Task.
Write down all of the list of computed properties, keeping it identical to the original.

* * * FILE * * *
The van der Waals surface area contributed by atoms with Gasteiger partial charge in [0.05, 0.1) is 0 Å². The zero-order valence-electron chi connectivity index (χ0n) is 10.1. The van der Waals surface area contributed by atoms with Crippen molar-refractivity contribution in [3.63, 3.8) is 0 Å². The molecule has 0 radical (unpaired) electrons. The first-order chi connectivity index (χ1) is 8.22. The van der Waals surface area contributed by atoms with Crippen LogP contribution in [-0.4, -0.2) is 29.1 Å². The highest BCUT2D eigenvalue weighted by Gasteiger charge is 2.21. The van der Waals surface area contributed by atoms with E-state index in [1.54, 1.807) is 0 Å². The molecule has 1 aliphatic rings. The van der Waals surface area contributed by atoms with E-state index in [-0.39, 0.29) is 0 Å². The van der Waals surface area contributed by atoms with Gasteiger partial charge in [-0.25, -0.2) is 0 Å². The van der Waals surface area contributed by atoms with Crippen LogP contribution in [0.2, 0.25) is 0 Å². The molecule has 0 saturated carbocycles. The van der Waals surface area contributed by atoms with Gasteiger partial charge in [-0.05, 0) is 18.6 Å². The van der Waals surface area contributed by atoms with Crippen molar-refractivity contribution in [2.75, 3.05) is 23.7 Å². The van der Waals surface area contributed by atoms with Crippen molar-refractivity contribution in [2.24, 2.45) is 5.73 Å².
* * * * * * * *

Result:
The van der Waals surface area contributed by atoms with Gasteiger partial charge in [0.05, 0.1) is 0 Å². The zero-order valence-electron chi connectivity index (χ0n) is 10.1. The van der Waals surface area contributed by atoms with Crippen molar-refractivity contribution in [3.63, 3.8) is 0 Å². The molecule has 0 radical (unpaired) electrons. The first-order chi connectivity index (χ1) is 8.22. The van der Waals surface area contributed by atoms with Crippen LogP contribution in [-0.4, -0.2) is 29.1 Å². The highest BCUT2D eigenvalue weighted by Gasteiger charge is 2.21. The van der Waals surface area contributed by atoms with E-state index in [1.54, 1.807) is 0 Å². The molecule has 1 aliphatic rings. The van der Waals surface area contributed by atoms with E-state index in [-0.39, 0.29) is 0 Å². The van der Waals surface area contributed by atoms with Gasteiger partial charge in [-0.25, -0.2) is 0 Å². The van der Waals surface area contributed by atoms with Crippen LogP contribution in [0.2, 0.25) is 0 Å². The molecule has 0 saturated carbocycles. The van der Waals surface area contributed by atoms with Gasteiger partial charge in [-0.05, 0) is 18.6 Å². The van der Waals surface area contributed by atoms with Crippen molar-refractivity contribution in [2.75, 3.05) is 23.7 Å². The van der Waals surface area contributed by atoms with Crippen molar-refractivity contribution in [2.24, 2.45) is 5.73 Å².